(Written by Allison Brown)
Free Guy is a movie I have been anticipating for quite some time, as the release date has moved from July 2020 to December 2020, and now it is finally here! The long lapse of time due to the pandemic has even led to personal confusion with the plot, associating it with my least favorite genre—superheros! Once my memory was jogged, it was obvious that Free Guy is completely unrelated. On a re-watch of the trailer, I was reminded of the plot’s unique play on a popular conspiracy theory: are we living in a simulation? Penned by screenwriters, Matt Lieberman and Zak Penn, the script tackles friendship, love, purpose, what constitutes “life” (i.e. artificial intelligence), and in some instances, depression. Pretty deep, I must say, for a Disney (well, officially 20th Century Studios) flick!
Free Guy opens on Guy (Ryan Reynolds) running through his day-to-day morning routine in Free City (which happens to be visually very similarly to New York). He gets out of bed, greets his goldfish—aptly named Goldie—and stops for his daily medium coffee with cream and two sugars served by a barista named Missy (ironically also a rude nickname in which customers sometimes refer to waitresses). He is overenthusiastic about his mundane life, even going so far as to claim his plain coffee is like “losing my virginity in my mouth.” His world has a social caste system, defined by the superior sunglasses people. This class is mystifying, until Guy finds a way to steal sunglasses from a bank robber and uncovers an entire new world. He can finally see objects, flashy graphics, and life controls that were hidden prior. His bank account leaps beyond its original means! It eventually becomes clear to the audience that Free City isn’t just where Guy resides, but it is also the name of a popular game (soon-to-be) franchise.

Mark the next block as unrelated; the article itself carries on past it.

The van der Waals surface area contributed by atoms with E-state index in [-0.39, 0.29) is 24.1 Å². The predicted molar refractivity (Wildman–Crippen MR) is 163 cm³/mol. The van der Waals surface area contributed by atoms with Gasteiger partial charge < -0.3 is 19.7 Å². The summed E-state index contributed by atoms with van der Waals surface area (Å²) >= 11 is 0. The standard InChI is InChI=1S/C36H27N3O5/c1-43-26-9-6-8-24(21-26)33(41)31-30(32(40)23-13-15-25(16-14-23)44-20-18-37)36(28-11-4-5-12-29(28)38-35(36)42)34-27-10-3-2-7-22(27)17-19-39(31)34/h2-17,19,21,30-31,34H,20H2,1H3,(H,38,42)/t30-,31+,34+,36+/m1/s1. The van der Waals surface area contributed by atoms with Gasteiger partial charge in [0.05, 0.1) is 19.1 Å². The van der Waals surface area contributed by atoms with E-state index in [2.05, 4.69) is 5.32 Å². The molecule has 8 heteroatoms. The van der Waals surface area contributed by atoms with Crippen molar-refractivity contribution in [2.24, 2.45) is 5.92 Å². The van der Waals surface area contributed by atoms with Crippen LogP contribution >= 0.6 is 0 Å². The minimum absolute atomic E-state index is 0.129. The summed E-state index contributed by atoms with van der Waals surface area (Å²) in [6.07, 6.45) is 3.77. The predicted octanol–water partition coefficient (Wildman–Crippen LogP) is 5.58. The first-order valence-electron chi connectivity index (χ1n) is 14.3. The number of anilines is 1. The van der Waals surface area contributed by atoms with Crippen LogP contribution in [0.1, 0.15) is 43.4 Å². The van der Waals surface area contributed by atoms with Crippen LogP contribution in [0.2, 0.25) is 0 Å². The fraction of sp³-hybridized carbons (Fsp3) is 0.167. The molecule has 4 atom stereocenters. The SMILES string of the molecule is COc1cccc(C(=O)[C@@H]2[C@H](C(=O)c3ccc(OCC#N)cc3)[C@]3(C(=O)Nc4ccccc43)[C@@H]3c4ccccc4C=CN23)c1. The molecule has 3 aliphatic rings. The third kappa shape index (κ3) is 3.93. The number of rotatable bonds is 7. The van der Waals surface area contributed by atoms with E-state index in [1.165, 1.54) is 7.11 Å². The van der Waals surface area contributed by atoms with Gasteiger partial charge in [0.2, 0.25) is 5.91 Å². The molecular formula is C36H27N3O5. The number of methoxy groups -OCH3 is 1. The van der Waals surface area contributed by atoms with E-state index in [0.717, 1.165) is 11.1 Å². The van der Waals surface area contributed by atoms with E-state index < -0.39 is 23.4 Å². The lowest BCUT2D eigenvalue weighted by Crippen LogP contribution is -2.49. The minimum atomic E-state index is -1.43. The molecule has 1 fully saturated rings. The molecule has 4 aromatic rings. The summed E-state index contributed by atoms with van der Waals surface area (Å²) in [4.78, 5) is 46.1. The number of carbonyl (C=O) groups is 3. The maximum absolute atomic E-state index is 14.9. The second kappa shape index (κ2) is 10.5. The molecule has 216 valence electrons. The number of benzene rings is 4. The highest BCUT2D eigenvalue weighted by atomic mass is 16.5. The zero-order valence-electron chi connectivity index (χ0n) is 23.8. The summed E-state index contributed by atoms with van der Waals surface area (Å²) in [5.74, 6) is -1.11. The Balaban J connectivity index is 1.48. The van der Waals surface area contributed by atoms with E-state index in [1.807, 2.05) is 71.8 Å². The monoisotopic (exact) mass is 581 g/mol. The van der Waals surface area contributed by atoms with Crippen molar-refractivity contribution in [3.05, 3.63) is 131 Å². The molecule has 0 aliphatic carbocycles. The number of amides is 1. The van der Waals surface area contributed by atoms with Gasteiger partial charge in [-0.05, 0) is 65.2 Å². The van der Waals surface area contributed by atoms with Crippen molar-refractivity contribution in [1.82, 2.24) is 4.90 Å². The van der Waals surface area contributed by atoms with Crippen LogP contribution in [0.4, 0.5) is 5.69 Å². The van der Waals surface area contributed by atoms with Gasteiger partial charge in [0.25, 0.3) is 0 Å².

Guy says he “lives in paradise” working as a bank teller (and constantly getting robbed on a daily basis). His best friend, hilariously named Buddy (Lil Rel Howery), is a humble security officer at the bank. Their bromance is the heart of the movie. Amidst the aforementioned daily burglary, the two cheerfully gossip on the ground about a dream girl with whom Guy has become infatuated. Little does Guy know that this woman is not truly a part of his universe. Millie presents in the video game as Molotov Girl, with a sole goal to find proof that the game’s creator and head of Soonami Studios, Antwan (Taika Waititi), royally scammed her and her partner Keys (Joe Keery). She asserts that Antwan stole their passion project, Free Life, while claiming to shelf it due to unprofitability. Unfortunately, Keys is now a Soonami employee, reporting to this egotistical maniac, Antwan.